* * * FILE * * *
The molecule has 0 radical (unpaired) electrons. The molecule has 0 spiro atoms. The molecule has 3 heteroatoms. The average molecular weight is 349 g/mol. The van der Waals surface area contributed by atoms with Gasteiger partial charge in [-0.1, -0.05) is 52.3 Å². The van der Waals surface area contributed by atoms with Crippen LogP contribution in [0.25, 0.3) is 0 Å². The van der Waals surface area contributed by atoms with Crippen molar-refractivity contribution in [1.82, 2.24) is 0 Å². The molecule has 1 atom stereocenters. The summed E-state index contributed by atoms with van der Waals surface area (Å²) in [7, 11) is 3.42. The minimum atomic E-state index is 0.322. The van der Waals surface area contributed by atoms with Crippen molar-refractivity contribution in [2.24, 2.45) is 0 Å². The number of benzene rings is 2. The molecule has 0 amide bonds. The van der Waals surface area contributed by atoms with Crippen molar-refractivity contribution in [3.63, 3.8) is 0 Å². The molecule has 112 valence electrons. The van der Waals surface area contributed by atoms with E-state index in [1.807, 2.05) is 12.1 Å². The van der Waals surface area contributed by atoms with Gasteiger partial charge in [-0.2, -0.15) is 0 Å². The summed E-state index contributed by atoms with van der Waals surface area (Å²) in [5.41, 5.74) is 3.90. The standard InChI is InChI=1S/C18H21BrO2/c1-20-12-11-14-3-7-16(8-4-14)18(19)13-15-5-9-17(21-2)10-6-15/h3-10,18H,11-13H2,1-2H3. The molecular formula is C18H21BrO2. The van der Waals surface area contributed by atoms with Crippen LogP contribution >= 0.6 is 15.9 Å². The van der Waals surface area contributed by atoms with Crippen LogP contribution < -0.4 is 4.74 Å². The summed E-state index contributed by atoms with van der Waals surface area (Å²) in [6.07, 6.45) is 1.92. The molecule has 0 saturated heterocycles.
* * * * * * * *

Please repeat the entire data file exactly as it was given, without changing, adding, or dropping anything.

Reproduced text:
The molecule has 0 radical (unpaired) electrons. The molecule has 0 spiro atoms. The molecule has 3 heteroatoms. The average molecular weight is 349 g/mol. The van der Waals surface area contributed by atoms with Gasteiger partial charge in [-0.1, -0.05) is 52.3 Å². The van der Waals surface area contributed by atoms with Crippen LogP contribution in [0.25, 0.3) is 0 Å². The van der Waals surface area contributed by atoms with Crippen molar-refractivity contribution in [1.82, 2.24) is 0 Å². The molecule has 1 atom stereocenters. The summed E-state index contributed by atoms with van der Waals surface area (Å²) in [7, 11) is 3.42. The minimum atomic E-state index is 0.322. The van der Waals surface area contributed by atoms with Crippen molar-refractivity contribution in [2.24, 2.45) is 0 Å². The number of benzene rings is 2. The molecule has 0 amide bonds. The van der Waals surface area contributed by atoms with Crippen molar-refractivity contribution in [3.63, 3.8) is 0 Å². The molecule has 112 valence electrons. The van der Waals surface area contributed by atoms with E-state index in [1.807, 2.05) is 12.1 Å². The van der Waals surface area contributed by atoms with Gasteiger partial charge in [-0.2, -0.15) is 0 Å². The summed E-state index contributed by atoms with van der Waals surface area (Å²) in [5.41, 5.74) is 3.90. The standard InChI is InChI=1S/C18H21BrO2/c1-20-12-11-14-3-7-16(8-4-14)18(19)13-15-5-9-17(21-2)10-6-15/h3-10,18H,11-13H2,1-2H3. The molecular formula is C18H21BrO2. The van der Waals surface area contributed by atoms with Crippen LogP contribution >= 0.6 is 15.9 Å². The van der Waals surface area contributed by atoms with Crippen LogP contribution < -0.4 is 4.74 Å². The summed E-state index contributed by atoms with van der Waals surface area (Å²) in [6.07, 6.45) is 1.92. The molecule has 0 saturated heterocycles.